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Development of a Valid and Reliable Malnutrition Screening Tool for Adult Acute Hospital Patients

Development of a Valid and Reliable Malnutrition Screening Tool for Adult Acute Hospital Patients - Clinical Hub, UW Health Clinical Tool Search, UW Health Clinical Tool Search, Questionnaires, Related


APPLIED NUTRITIONAL INVESTIGATION
Nutrition Vol. 15, No. 6, 1999
Development of a Valid and Reliable
Malnutrition Screening Tool for Adult Acute
Hospital Patients
MAREE FERGUSON, PHD,*† SANDRA CAPRA, PHD,* JUDY BAUER, M HLTH SC,† AND
MERRILYN BANKS, M HLTH SC‡
From the *Centre for Public Health Research, Queensland University of Technology, Brisbane, †Nutrition
Services Department, The Wesley Hospital, Brisbane, and ‡Nutrition and Dietetics Department,
The Redcliffe Hospital, Redcliffe, Australia
Date accepted: 30 August 1998
ABSTRACT
Nutrition screening identifies individuals who are malnourished or at risk of becoming malnourished and who may
benefit from nutrition support. The aim of this study was to develop a simple, reliable and valid malnutrition screening tool
that could be used at hospital admission to identify adult acute patients at risk of malnutrition. The sample population
included 408 patients admitted to an Australian hospital, excluding pediatric, maternity, and psychiatric patients. The
ability of various nutrition screening questions to predict subjective global assessment (SGA) were examined in
contingency tables. The combination of nutrition screening questions with the highest sensitivity and specificity at
predicting SGA was termed the malnutrition screening tool (MST), and consisted of two questions regarding appetite and
recent unintentional weight loss. Subjects who were at risk of malnutrition according to the MST had significantly lower
mean values for the objective nutrition parameters (except immunologic parameters) and longer length of stays than
subjects who were not at risk of malnutrition. Therefore convergent and predictive validity of the MST was established.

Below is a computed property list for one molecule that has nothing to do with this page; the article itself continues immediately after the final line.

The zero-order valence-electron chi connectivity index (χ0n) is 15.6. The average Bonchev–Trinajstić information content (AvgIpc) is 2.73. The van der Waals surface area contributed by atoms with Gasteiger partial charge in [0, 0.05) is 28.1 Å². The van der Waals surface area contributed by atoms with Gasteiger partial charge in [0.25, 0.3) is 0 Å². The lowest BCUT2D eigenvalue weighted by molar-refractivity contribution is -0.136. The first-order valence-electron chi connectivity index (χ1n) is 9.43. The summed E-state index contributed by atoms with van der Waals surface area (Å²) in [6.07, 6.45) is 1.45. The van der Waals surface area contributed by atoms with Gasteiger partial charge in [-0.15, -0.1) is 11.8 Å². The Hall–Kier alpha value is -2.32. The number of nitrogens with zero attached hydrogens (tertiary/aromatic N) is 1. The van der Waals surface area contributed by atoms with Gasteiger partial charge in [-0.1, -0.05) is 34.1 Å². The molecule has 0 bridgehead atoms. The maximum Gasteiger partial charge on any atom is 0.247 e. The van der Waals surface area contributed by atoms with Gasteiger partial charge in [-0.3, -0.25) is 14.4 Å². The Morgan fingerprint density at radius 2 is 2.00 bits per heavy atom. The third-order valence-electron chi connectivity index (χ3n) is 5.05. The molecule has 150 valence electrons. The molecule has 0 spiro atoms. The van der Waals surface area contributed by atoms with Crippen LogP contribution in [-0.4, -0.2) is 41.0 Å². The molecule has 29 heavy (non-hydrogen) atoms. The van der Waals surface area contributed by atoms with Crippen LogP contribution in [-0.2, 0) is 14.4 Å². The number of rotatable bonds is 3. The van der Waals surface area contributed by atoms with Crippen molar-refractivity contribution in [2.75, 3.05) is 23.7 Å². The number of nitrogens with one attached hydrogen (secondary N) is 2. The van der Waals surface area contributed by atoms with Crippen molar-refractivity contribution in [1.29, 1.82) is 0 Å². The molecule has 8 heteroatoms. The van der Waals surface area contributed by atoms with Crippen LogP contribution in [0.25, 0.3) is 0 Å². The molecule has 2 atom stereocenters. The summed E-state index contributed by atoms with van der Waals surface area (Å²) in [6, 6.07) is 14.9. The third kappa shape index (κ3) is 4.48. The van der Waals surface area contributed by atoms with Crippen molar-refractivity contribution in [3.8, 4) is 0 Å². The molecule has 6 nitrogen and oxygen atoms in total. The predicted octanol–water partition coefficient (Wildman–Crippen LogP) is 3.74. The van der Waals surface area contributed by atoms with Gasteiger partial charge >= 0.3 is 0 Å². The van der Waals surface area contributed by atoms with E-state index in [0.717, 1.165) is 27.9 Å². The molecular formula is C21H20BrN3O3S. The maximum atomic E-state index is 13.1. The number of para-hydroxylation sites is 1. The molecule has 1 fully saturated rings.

The interrater reliability of the malnutrition screening tool was high (93–97%). The MST is a simple, quick, valid, and
reliable tool which can be used to identify patients at risk of malnutrition. Nutrition 1999;15:458–464. Elsevier Science
Inc. 1999
Key words: malnutrition, nutrition screening, malnutrition screening tool, nutrition assessment, subjective global assessment,
nutritional status
INTRODUCTION
“Nutrition screening is the process of identifying parameters
known to be associated with nutritional problems.”
1
The pur-
pose of nutrition screening is to identify individuals who are
malnourished or at risk of becoming malnourished and who
may benefit from nutrition support.
1–4
In the absence of nutri-
tion screening, patients with malnutrition may remain
unrecognized.
Nutrition assessment methods such as subjective global assess-
ment are too detailed and time consuming to complete on all
patients admitted to hospital, therefore nutrition screening is a
feasible alternative for identifying patients at risk of malnutrition.
Numerous nutrition screening tools have been developed to iden-
tify hospital patients at risk of malnutrition.
2,4-16
Many of the
published nutrition screening tools have one or more of the fol-
lowing limitations: 1) their effectiveness, in terms of sensitivity,
specificity, validity, reliability, and cost effectiveness have not
been well established; 2) the screening parameters included have
been based on clinical judgment and intuition; 3) they were
developed in specific patient populations; 4) no practical informa-
tion on how to implement them has been provided; 5) they may be
complicated, time intensive, and invasive; 6) dietitians are often
required to collect the data, which are therefore too specialized for
implementation on a hospital-wide basis by nursing or adminis-
tration staff; and 7) they use nutrition parameters that are not
routinely or immediately available.
4,16
Correspondence to: Maree Ferguson, PhD, Nutrition Services Department, The Wesley Hospital, 499, Toowong QLD 4066, Australia. E-mail:
mferguso@wesley.com.au
Nutrition 15:458–464, 1999
Elsevier Science Inc. 1999 0899-9007/99/$20.00
Printed in the USA. All rights reserved. PII S0899-9007(99)00084-2

Few published nutrition screening tools have demonstrated
their reliability and validity. Only three studies could be identified
that have established the reliability and validity of their nutrition
screening tools.
13,15,16
However, these tools were complicated,
time consuming, and required a health professional to perform
calculations (for example to determine body mass index or per-
centage weight loss) and identify stress factors or diagnoses.
Recent studies have moved away from complex nutrition
screening tools towards those containing two or three simple
questions.
17–19
These studies demonstrated that the simpler tools
were as accurate at detecting nutritional risk, while reducing the
time and cost involved. However, these tools were not assessed for
reliability and validity.
As no quick, simple, reliable, and valid nutrition screening tool
could be located in the published literature, the objective of this
study was to develop a simple, reliable, and valid malnutrition
screening tool that could be used to identify acutely ill adult
patients at risk of malnutrition upon admission to hospital.
MATERIALS AND METHODS
Selection/Development of Nutrition Screening Questions